The video went viral too!
Red Bull Events for WoM Publicity
Red Bull smartly exploits the WoM marketing to improve its brand awareness among target customers. The marque took many initiatives that worked as catalysts for Red Bull’s WoM, some of them are listed below:
Debunking the Myths Around Word-of-Mouth Marketing
Businesses love to have word-of-mouth marketing not because it is authentic and trustworthy but it’s inexpensive too (not always, though). The Internet of things has given wings and new energy to the potential WoM holds. Though WoM has been one of the oldest forms of advertising, a few myths still exist around it that are needed to be busted. Here are the 7 common WoM myths:
#Myth 1 – Word-of-Mouth is CHEAP
The WoM concept, in general, emerges out of nowhere but requires a lot of effort and careful planning along with considerable investment. Some viral WoM campaigns require proper concept and composition, brand ambassadors to maintain the momentum of the concept and above all promotion and right advertising.
Do you remember the Epic Split Feat of Volvo Trucks presenting JCVD, Jean-Claude Van Damme? It was one of the most successful B2B viral videos. The fact behind the scene was that it was the sixth video of the series involving dramatic stunts by the bigwigs. For others, the WoM simply didn’t work.
Here’s the popular video:
#Myth 2 – WoM is about an Event or Campaign
Most of the successful WoM stories are usually based on a single idea created or generated at a particular point in time, but most of the successful campaigns last for a longer duration even extending up to decades. The best example is of Costco, a discount wholesale club that enjoys a market capital of $64 million. The fact is that the brand did not adopt any marketing strategy to increase its brand awareness in the market. It’s rather a success resulted out of word-of-mouth.
The role of a product/service’s uniqueness cannot be denied in the success story of a brand. Another such example is that of Apple Inc. the success of which is entirely a gift by its legion of adoring fans.
#Myth 3 – WoM is Intentional
It’s not 100 percent myth but some of the WoM success stories are the result of sheer coincidence or luck, whatever you may like to call it! The Meat packer Hormel wasn’t aware of the fact that Spam actually meant junk emails but it quickly grabbed the opportunity to roast the unintentional fame with a touch of humor to revive the brand.
Another such event that became a success due to an unintentional WoM campaign was the Ice Bucket Challenge. This came out as a complete surprise for the ALS Association.
#Myth 4 – WoM is Viral
What a business would want better than a viral WoM marketing? But this dream doesn’t come out to be true every time. The recent WoM marketing trends hint towards a thoroughly planned and well-advertised word-of-mouth marketing that are further accelerated by street-level promotions and social media campaigns. In fact, the viral WoM campaigns too need a regular boost to keep the momentum going. True viral WoM marketing is very rare.
#Myth 5 – WoM is Powerful
True that personal influence has much more impact than traditional marketing, but calling it the most powerful form does not hold water. WoM can be called as the most influential or more noticeable forms of marketing. Let’s understand it with the help of an example:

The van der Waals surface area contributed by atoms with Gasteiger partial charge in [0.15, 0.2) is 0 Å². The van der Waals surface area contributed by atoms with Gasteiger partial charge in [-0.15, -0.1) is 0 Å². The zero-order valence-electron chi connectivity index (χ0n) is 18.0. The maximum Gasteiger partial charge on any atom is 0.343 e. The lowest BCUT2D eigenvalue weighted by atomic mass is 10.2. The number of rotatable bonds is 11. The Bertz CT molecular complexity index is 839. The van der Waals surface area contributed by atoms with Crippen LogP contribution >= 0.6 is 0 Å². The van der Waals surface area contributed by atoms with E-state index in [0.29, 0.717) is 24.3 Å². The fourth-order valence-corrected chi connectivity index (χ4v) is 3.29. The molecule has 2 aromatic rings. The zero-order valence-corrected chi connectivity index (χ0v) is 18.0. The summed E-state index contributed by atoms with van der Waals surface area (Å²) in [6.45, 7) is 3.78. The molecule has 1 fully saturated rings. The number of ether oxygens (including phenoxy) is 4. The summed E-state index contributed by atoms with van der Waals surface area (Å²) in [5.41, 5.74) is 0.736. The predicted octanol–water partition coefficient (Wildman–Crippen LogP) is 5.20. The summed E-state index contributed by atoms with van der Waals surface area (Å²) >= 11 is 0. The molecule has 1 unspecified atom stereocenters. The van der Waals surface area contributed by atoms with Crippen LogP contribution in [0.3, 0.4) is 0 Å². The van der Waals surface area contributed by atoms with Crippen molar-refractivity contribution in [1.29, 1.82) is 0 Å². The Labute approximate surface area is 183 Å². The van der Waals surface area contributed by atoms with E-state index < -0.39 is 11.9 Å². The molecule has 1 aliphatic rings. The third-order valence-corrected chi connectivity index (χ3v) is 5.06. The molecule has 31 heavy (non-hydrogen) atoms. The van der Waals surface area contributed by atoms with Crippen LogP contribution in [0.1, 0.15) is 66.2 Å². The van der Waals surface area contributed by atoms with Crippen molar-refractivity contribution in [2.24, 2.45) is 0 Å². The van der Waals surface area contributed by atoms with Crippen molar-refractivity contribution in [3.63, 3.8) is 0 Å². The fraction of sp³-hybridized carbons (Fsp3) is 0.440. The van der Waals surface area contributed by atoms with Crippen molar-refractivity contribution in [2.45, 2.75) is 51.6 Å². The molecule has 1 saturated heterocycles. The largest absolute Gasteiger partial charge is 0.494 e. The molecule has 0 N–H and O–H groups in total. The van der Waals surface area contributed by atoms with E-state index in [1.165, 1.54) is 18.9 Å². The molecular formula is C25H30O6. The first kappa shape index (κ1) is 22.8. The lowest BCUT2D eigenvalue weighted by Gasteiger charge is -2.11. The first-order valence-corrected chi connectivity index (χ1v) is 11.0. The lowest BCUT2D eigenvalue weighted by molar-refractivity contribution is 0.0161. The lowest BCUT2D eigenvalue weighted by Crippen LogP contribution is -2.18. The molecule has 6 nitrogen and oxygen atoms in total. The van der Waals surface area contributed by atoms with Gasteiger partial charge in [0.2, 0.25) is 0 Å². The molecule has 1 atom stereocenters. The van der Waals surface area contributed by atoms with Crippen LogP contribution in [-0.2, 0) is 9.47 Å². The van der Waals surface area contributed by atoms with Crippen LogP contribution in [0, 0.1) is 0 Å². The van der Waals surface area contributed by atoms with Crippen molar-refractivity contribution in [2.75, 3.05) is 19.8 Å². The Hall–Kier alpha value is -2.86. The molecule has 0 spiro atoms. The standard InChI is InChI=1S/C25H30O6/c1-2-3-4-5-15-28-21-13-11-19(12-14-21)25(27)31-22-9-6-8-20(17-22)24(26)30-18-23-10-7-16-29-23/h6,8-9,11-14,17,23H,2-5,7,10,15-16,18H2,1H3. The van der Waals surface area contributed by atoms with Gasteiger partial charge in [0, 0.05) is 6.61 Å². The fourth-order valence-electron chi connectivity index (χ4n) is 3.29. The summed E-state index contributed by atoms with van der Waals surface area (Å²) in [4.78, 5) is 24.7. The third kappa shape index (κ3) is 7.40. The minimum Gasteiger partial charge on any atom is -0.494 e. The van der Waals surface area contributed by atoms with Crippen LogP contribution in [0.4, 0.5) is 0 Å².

The Assistant professor of Marketing at Stanford University, Pedro Gardete, did a survey on in-flight purchasing behavior in around 2000 US airlines’ flights in 2012. According to his analysis, the chances of a passenger purchasing something in flight increases by 30 per cent if the passenger sitting next to him/her buys something. This propensity doubles if the person sitting next to him/her makes a purchase and is a known.
#Myth 6 – Holds Less Importance in B2B than B2C
People generally perceive that WoM marketing holds less importance in B2B when compared to B2C businesses. But the fact is that WoM is beneficial for B2B as well, for people in the organization are as active on the same social networks as rest of the population is. Of course, one cannot always alienate oneself from the opinions of acquaintances outside the business. It works both ways!
A survey says that around 91% of B2B customers are influenced WoM marketing for making their purchasing decision, especially in developing markets. Amazing!
#Myth 7 – Negative WoM is Influential
It’s a common assumption that negative word-of-mouth works better and faster than the positive one but it’s nothing but a myth. The reality is that more than 2/3rd of the WoM campaigns are positive in nature whereas negative WoM holds only 10 per cent of the share. A huge difference by 8x. Also, the influence positive WoM has on the end consumers is way more powerful and effective than the negative WoM.
Businesses serving businesses or consumers rely on WoM marketing as one of the best tools available for brand awareness that ultimately leads to increased sales. Of course, one cannot deny the prerequisite of the quality of a product or service. As rightly said,
“One customer well taken care of could be more valuable than $ 10,000 worth of advertising” – Jim Rohn, American Entrepreneur, author and motivational speaker.
Referral marketing seems to be the next evolution of WoM marketing as it comes with a better and more accurate metrics and has the capability to generate more revenue than other sources of marketing.
The purchasing decision of a consumer is affected by many factors among which recommendations from trusted sources, product experience and awareness-building marketing are the top three ones.
The purchasing process is divided into three stages of a consumer’s decision-making journey and it is found that word-of-mouth consistently holds the first preference when it comes to consumers in a developing nation. Have a look:
“The future of branding is marketing with people not at them.” John Morgan, Founder of Morgan & Morgan
The art of how to hone and deploy an effective word-of-mouth strategy helps a business to grow in the market. It gives a detailed understanding of which messages are likely to be passed on to the consumers and what will be the impact of those messages on the brand awareness program. The companies that want to harness the potential of WoM need to realize the science behind word-of-mouth marketing, only then they will be able to get a higher return on their marketing investment.
This reminds us of the words by Philip Kotler, the father of marketing:
“Good companies will meet the needs,
great companies will create markets”